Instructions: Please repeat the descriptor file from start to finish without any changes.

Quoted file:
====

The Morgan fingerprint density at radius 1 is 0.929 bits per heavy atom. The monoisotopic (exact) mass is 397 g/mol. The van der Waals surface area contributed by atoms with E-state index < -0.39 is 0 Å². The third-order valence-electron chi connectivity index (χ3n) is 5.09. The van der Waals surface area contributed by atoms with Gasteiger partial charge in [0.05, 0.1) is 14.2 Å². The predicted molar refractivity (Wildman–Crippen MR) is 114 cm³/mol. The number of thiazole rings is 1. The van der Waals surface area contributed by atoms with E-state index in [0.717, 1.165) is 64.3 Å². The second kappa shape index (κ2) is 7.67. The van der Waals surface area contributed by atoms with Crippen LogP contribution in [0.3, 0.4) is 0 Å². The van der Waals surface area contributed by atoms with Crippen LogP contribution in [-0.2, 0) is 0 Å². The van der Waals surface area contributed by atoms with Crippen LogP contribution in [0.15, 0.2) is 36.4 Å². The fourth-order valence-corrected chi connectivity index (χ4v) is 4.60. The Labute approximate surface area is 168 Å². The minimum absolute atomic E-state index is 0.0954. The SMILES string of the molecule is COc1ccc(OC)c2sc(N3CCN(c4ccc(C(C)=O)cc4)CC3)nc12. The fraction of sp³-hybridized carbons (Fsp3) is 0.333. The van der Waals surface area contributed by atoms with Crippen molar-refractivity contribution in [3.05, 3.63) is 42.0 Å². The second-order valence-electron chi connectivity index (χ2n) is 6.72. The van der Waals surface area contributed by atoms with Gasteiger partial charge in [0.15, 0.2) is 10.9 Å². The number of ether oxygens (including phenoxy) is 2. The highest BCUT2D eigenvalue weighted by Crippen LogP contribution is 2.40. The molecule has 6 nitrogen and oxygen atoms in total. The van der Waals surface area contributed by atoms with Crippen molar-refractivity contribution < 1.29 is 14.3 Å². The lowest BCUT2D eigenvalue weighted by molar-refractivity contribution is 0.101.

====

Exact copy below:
The Morgan fingerprint density at radius 1 is 0.929 bits per heavy atom. The monoisotopic (exact) mass is 397 g/mol. The van der Waals surface area contributed by atoms with E-state index < -0.39 is 0 Å². The third-order valence-electron chi connectivity index (χ3n) is 5.09. The van der Waals surface area contributed by atoms with Gasteiger partial charge in [0.05, 0.1) is 14.2 Å². The predicted molar refractivity (Wildman–Crippen MR) is 114 cm³/mol. The number of thiazole rings is 1. The van der Waals surface area contributed by atoms with E-state index in [0.717, 1.165) is 64.3 Å². The second kappa shape index (κ2) is 7.67. The van der Waals surface area contributed by atoms with Crippen LogP contribution in [0.3, 0.4) is 0 Å². The van der Waals surface area contributed by atoms with Crippen LogP contribution in [-0.2, 0) is 0 Å². The van der Waals surface area contributed by atoms with Crippen LogP contribution in [0.15, 0.2) is 36.4 Å². The fourth-order valence-corrected chi connectivity index (χ4v) is 4.60. The Labute approximate surface area is 168 Å². The minimum absolute atomic E-state index is 0.0954. The SMILES string of the molecule is COc1ccc(OC)c2sc(N3CCN(c4ccc(C(C)=O)cc4)CC3)nc12. The fraction of sp³-hybridized carbons (Fsp3) is 0.333. The van der Waals surface area contributed by atoms with Crippen molar-refractivity contribution in [3.05, 3.63) is 42.0 Å². The second-order valence-electron chi connectivity index (χ2n) is 6.72. The van der Waals surface area contributed by atoms with Gasteiger partial charge in [0.15, 0.2) is 10.9 Å². The number of ether oxygens (including phenoxy) is 2. The highest BCUT2D eigenvalue weighted by Crippen LogP contribution is 2.40. The molecule has 6 nitrogen and oxygen atoms in total. The van der Waals surface area contributed by atoms with Crippen molar-refractivity contribution < 1.29 is 14.3 Å². The lowest BCUT2D eigenvalue weighted by molar-refractivity contribution is 0.101.